A child born into a poor family is nearly twice as likely to die before reaching the age of 5 as a child born into better circumstances. You can help stop this injustice.
For more than 70 years, UNICEF has been on the front lines of the battle to help every child survive and thrive. We are proud to partner with the Bill & Melinda Gates Foundation to save and improve the lives of the world’s most vulnerable children.
Together, we work relentlessly to advance new ways to combat killer diseases and other threats to children – and to make these proven, low-cost methods available to every child, everywhere.
Reaching every child left behind is not only the right thing to do. It is also the smart thing to do – helping build stronger communities, more equitable societies and a better future for us all.
Your support can save lives.
Every year, vaccines protect millions of children from illness, disability and death.
UNICEF works with governments and other partners to expand the benefits of vaccines to every child, with a focus on the most disadvantaged. UNICEF is also one of the world's largest buyers of vaccines for children: In 2015, we procured 2.8 billion doses. We reach about 45 per cent of the world’s children.
Reaching children in conflict
Almost two-thirds of all unvaccinated children live in conflict-affected countries
Women tackling polio in Afghanistan
Female health workers are vaccinating at-risk children and breaking down barriers for women
Beating back yellow fever in Angola
After a 2015 outbreak, 3,000 social mobilizers helped vaccinate 16 million children and adults against the deadly disease
Yemen’s vaccine champion
Midwife Bamoumen is vaccinating up to 375 children a day
UNICEF works with governments, communities and families to keep children healthy. We focus on reaching the most vulnerable women and children to prevent and treat the main child killers, including diarrhoea, pneumonia and malaria. Community-based approaches are at the heart of our work. In 2015, we trained more than 82,000 health workers to help children at risk,
wherever they are.
Born in an Iraqi displacement camp
Helping mothers in Debaga camp give their babies a healthy start in life
HIV test results by drone in Malawi
Speeding up the delivery of HIV test results so babies receive life-saving treatment
Birth registration in Pakistan by phone
Protecting children by increasing birth registration from 5% to 95% in a single year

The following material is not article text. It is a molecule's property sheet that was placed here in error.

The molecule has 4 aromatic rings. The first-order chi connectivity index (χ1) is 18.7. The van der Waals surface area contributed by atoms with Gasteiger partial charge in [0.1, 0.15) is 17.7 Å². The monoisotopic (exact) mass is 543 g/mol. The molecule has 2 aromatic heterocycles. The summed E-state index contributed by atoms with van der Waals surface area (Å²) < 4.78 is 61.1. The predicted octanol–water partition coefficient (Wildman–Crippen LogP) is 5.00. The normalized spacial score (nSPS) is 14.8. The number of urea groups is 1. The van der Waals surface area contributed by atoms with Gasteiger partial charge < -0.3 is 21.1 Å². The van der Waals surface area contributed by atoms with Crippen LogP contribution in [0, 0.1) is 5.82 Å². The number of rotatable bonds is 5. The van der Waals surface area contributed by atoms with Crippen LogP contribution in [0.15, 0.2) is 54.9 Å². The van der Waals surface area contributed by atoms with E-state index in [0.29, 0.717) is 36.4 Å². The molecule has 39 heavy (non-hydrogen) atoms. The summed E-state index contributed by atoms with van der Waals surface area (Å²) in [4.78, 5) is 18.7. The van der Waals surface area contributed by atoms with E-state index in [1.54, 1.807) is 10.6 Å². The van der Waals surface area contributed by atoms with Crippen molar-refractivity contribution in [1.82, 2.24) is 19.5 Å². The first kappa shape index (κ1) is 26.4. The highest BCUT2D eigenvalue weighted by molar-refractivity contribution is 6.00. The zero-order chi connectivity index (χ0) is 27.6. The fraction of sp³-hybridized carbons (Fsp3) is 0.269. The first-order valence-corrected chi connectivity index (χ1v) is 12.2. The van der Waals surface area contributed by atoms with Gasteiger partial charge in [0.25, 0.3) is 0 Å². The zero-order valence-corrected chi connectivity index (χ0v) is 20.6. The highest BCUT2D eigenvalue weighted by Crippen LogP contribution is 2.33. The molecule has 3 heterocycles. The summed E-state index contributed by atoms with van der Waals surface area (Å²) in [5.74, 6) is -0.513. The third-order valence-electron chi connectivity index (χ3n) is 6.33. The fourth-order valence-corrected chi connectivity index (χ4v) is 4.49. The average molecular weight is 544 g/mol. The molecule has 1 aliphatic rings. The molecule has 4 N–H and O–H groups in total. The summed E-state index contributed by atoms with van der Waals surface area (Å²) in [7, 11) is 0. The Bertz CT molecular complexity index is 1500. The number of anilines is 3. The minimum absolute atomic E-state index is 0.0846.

For 1 million babies in 2015, their first day was their last – and nearly 2.7 million newborns died within their first month of life.
UNICEF helps save lives by connecting women and babies with life-saving resources, such as skilled birth attendants and critical pre- and postnatal care.
Mothers helping mothers in Brazil
‘Social mothers’ support low-income women during pregnancy and in the first, most critical months of a baby’s life
Reaching the hardest to reach in Cambodia
Mobile health teams provide women and babies in remote locations with critical pre- and postnatal care
Kangaroo care saves newborn lives in Haiti
Skin-to-skin contact between premature newborns and their mothers protects against infection and keeps babies alive
Antenatal Care Day in Sierra Leone
Free antenatal and postnatal services are saving lives by encouraging pregnant women to come to health facilities
Undernutrition kills almost 3 million children a year and leaves millions more with stunted
bodies and brains.
UNICEF focuses on the first 1,000 days of life, when nutrition has the greatest impact. In 2015, UNICEF treated more than 3 million children for severe acute malnutrition. With our partners, we provided breastfeeding support to mothers and delivered life-saving interventions such as vitamins and fortified foods to nearly 270 million children in priority countries.
Baby cafe in Indonesia
A village midwife is providing affordable, healthy food for babies and children
Breastfeeding classes in Guinea-Bissau
The benefits of breastfeeding are critical in a country where 1 out of every 10 children dies under the age of 5
Recovering from malnutrition
Seven-month-old Umara is one of over 100,000 children across north-east Nigeria being treated for malnutrition
An estimated 277,000 children under 5 are suffering from severe acute malnutrition
Babies born to adolescent mothers are 1.5 times more likely to die in the first 28 days of life. Complications during pregnancy and childbirth are the second leading cause of death for
girls 15 to 19.
Addressing these special risks is a critical focus of UNICEF’s work to keep children healthy. We work to promote girls’ education, prevent child marriage and help adolescent girls protect their and their children’s futures.
A storybook wedding – except for one thing
Worldwide, more than 700 million women alive today were married as children
Married at 12 in Chad
Child brides like Amina are more likely to drop out of school and suffer complications during pregnancy and childbirth
Supporting mothers in a refugee camp in Kenya
A child mother support group helps unaccompanied mothers take better care of their babies